Crimson Skies: High Road to Revenge
Our review of Crimson Skies is almost as delayed as the game was itself. We've finally taken it for a spin to see if Microsoft has come up with the goods.
Flight games have come a long way. Ever since videogames have existed, there have been titles that tried to encapsulate the pure freedom of motion that flight can offer. Each new hardware generation has brought with it the blueprints for satisfying this most primitive of yearnings, to be loosed from Newton's shackles, to soar unfettered through the air. For videogames, the issue of control has always been an issue, as developers struggled to reach that La-Z-Boy plateau, where everything just feels comfortable, unencumbered, right. Crimson Skies serves as a marker for games to come.
Crimson Skies: High Road to Revenge, to give it its full title, began development at FASA Studio in 2002. The process of redesigning the PC game released in 2000 was not a smooth one, with the Xbox title coming close to being cancelled and the lead producer leaving midway through the project while the game steamrolled passed its due date. This all resulted in an atmosphere of doubt, with naysayers snickering, schadenfreude at the ready, that Microsoft might have blown it this time around. Much to their chagrin, the company has proved them wrong.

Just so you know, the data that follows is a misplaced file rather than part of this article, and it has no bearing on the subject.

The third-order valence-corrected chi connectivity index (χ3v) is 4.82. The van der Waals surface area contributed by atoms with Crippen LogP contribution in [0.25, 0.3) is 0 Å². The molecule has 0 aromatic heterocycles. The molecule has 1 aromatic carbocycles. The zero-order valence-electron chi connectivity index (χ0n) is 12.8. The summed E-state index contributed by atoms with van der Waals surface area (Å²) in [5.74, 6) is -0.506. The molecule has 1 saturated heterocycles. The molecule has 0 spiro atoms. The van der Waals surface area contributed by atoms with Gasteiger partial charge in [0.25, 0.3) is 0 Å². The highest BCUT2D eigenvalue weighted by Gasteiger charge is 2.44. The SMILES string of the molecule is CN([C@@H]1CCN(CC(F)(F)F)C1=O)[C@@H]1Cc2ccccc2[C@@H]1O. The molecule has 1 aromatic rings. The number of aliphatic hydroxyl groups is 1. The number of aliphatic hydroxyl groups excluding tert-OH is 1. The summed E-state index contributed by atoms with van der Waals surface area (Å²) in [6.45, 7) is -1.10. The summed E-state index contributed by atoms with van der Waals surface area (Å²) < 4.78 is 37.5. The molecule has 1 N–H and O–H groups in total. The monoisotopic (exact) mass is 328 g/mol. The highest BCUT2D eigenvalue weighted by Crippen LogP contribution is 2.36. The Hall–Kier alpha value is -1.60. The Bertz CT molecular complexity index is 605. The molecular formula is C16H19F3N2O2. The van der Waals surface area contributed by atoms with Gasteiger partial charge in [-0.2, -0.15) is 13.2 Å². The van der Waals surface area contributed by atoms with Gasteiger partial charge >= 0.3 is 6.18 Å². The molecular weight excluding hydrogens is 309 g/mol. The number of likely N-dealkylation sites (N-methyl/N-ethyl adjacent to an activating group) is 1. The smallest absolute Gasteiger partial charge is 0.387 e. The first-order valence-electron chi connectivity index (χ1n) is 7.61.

The most stunning achievement in Crimson Skies is how easy it all is. Your first couple hours in the cockpit offer perhaps the most well-balanced learning curve in recent memory. What initially seems like a baffling array of airborne trickery, in the form of corkscrews, barrel-rolls, loops, etc., soon becomes second nature. When a well-tuned Red Skull Legion fighter comes screaming behind you, you won't think twice; you'll click in the right thumbstick, and then yank both thumbsticks back, spinning you round in a looping twist to face your would-be assailant head-on as you ready your guns to blast him out the sky. Maybe you'll let off a satisfied cackle, maybe not, but I can tell you this: you'll be grinning ear to ear.
There are many games that profess to offer tight, responsive controls, but closer inspection exposes the marketing lies. There's a certain romantic feeling that permeates the game, like when you're flying around the second level, the Arixo deserts of New Mexico, with the warm sunset in the background, and perfectly textured canyons beneath you. Gently moving the thumbstick sees you banking off to the side. This feeling is like a calm breeze, wafting serenely throughout the game.